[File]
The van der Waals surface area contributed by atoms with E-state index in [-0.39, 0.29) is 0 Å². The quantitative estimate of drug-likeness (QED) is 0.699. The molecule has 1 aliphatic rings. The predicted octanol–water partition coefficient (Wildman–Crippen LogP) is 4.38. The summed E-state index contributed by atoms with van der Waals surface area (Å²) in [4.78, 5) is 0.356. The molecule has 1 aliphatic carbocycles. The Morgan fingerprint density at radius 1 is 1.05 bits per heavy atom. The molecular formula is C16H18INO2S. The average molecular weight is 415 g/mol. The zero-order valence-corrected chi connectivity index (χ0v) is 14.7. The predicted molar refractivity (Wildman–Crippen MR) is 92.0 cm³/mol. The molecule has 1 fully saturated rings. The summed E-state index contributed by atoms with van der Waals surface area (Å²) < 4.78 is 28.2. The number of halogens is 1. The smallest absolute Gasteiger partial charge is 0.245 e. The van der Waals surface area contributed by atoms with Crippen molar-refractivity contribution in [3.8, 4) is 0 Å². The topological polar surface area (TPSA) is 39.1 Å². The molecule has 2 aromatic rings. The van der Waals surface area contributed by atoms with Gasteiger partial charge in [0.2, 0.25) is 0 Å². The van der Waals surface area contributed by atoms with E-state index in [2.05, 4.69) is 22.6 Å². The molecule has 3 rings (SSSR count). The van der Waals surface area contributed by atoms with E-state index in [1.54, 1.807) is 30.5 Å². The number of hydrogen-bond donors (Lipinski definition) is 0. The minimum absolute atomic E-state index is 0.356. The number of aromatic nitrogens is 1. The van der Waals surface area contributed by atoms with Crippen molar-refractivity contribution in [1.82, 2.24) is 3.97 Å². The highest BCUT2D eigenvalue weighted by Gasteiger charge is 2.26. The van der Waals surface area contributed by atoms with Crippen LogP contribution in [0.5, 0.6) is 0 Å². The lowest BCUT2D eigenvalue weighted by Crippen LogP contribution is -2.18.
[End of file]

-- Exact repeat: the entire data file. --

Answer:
The van der Waals surface area contributed by atoms with E-state index in [-0.39, 0.29) is 0 Å². The quantitative estimate of drug-likeness (QED) is 0.699. The molecule has 1 aliphatic rings. The predicted octanol–water partition coefficient (Wildman–Crippen LogP) is 4.38. The summed E-state index contributed by atoms with van der Waals surface area (Å²) in [4.78, 5) is 0.356. The molecule has 1 aliphatic carbocycles. The Morgan fingerprint density at radius 1 is 1.05 bits per heavy atom. The molecular formula is C16H18INO2S. The average molecular weight is 415 g/mol. The zero-order valence-corrected chi connectivity index (χ0v) is 14.7. The predicted molar refractivity (Wildman–Crippen MR) is 92.0 cm³/mol. The molecule has 1 fully saturated rings. The summed E-state index contributed by atoms with van der Waals surface area (Å²) < 4.78 is 28.2. The number of halogens is 1. The smallest absolute Gasteiger partial charge is 0.245 e. The van der Waals surface area contributed by atoms with Crippen molar-refractivity contribution in [3.8, 4) is 0 Å². The topological polar surface area (TPSA) is 39.1 Å². The molecule has 2 aromatic rings. The van der Waals surface area contributed by atoms with Gasteiger partial charge in [0.2, 0.25) is 0 Å². The van der Waals surface area contributed by atoms with E-state index in [2.05, 4.69) is 22.6 Å². The molecule has 3 rings (SSSR count). The van der Waals surface area contributed by atoms with E-state index in [1.54, 1.807) is 30.5 Å². The number of hydrogen-bond donors (Lipinski definition) is 0. The minimum absolute atomic E-state index is 0.356. The number of aromatic nitrogens is 1. The van der Waals surface area contributed by atoms with Crippen molar-refractivity contribution in [1.82, 2.24) is 3.97 Å². The highest BCUT2D eigenvalue weighted by Gasteiger charge is 2.26. The van der Waals surface area contributed by atoms with Crippen LogP contribution in [0.5, 0.6) is 0 Å². The lowest BCUT2D eigenvalue weighted by Crippen LogP contribution is -2.18.